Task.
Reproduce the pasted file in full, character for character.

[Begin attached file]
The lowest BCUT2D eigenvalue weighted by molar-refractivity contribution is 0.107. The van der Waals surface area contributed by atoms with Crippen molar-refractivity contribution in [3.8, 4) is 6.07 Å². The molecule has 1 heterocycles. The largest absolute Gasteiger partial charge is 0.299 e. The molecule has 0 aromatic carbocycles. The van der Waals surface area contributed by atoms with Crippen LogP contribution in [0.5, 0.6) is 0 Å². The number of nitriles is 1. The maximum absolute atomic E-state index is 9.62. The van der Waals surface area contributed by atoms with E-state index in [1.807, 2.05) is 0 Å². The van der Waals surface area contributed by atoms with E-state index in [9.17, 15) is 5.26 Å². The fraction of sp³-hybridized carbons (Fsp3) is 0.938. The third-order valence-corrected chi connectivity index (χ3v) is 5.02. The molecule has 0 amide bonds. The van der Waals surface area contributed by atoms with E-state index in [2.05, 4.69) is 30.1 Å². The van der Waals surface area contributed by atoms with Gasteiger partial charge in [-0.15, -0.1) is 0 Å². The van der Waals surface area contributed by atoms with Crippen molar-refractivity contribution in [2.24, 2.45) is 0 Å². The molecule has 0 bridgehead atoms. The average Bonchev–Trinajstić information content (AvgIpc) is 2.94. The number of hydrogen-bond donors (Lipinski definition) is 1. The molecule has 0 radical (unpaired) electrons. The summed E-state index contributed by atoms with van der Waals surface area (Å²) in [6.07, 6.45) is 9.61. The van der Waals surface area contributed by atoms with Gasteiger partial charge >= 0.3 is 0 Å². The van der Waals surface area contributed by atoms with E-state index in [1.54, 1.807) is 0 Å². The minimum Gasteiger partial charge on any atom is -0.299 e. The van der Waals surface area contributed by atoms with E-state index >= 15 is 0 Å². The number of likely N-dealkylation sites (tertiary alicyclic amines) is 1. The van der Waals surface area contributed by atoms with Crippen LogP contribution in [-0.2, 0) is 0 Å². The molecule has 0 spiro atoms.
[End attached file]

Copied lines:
The lowest BCUT2D eigenvalue weighted by molar-refractivity contribution is 0.107. The van der Waals surface area contributed by atoms with Crippen molar-refractivity contribution in [3.8, 4) is 6.07 Å². The molecule has 1 heterocycles. The largest absolute Gasteiger partial charge is 0.299 e. The molecule has 0 aromatic carbocycles. The van der Waals surface area contributed by atoms with Crippen LogP contribution in [0.5, 0.6) is 0 Å². The number of nitriles is 1. The maximum absolute atomic E-state index is 9.62. The van der Waals surface area contributed by atoms with E-state index in [1.807, 2.05) is 0 Å². The van der Waals surface area contributed by atoms with E-state index in [9.17, 15) is 5.26 Å². The fraction of sp³-hybridized carbons (Fsp3) is 0.938. The third-order valence-corrected chi connectivity index (χ3v) is 5.02. The molecule has 0 amide bonds. The van der Waals surface area contributed by atoms with E-state index in [2.05, 4.69) is 30.1 Å². The van der Waals surface area contributed by atoms with Gasteiger partial charge in [-0.15, -0.1) is 0 Å². The van der Waals surface area contributed by atoms with Crippen molar-refractivity contribution in [2.24, 2.45) is 0 Å². The molecule has 0 bridgehead atoms. The average Bonchev–Trinajstić information content (AvgIpc) is 2.94. The number of hydrogen-bond donors (Lipinski definition) is 1. The molecule has 0 radical (unpaired) electrons. The summed E-state index contributed by atoms with van der Waals surface area (Å²) in [6.07, 6.45) is 9.61. The van der Waals surface area contributed by atoms with Gasteiger partial charge >= 0.3 is 0 Å². The van der Waals surface area contributed by atoms with E-state index in [1.54, 1.807) is 0 Å². The minimum Gasteiger partial charge on any atom is -0.299 e. The van der Waals surface area contributed by atoms with E-state index >= 15 is 0 Å². The number of likely N-dealkylation sites (tertiary alicyclic amines) is 1. The van der Waals surface area contributed by atoms with Crippen LogP contribution in [-0.2, 0) is 0 Å². The molecule has 0 spiro atoms.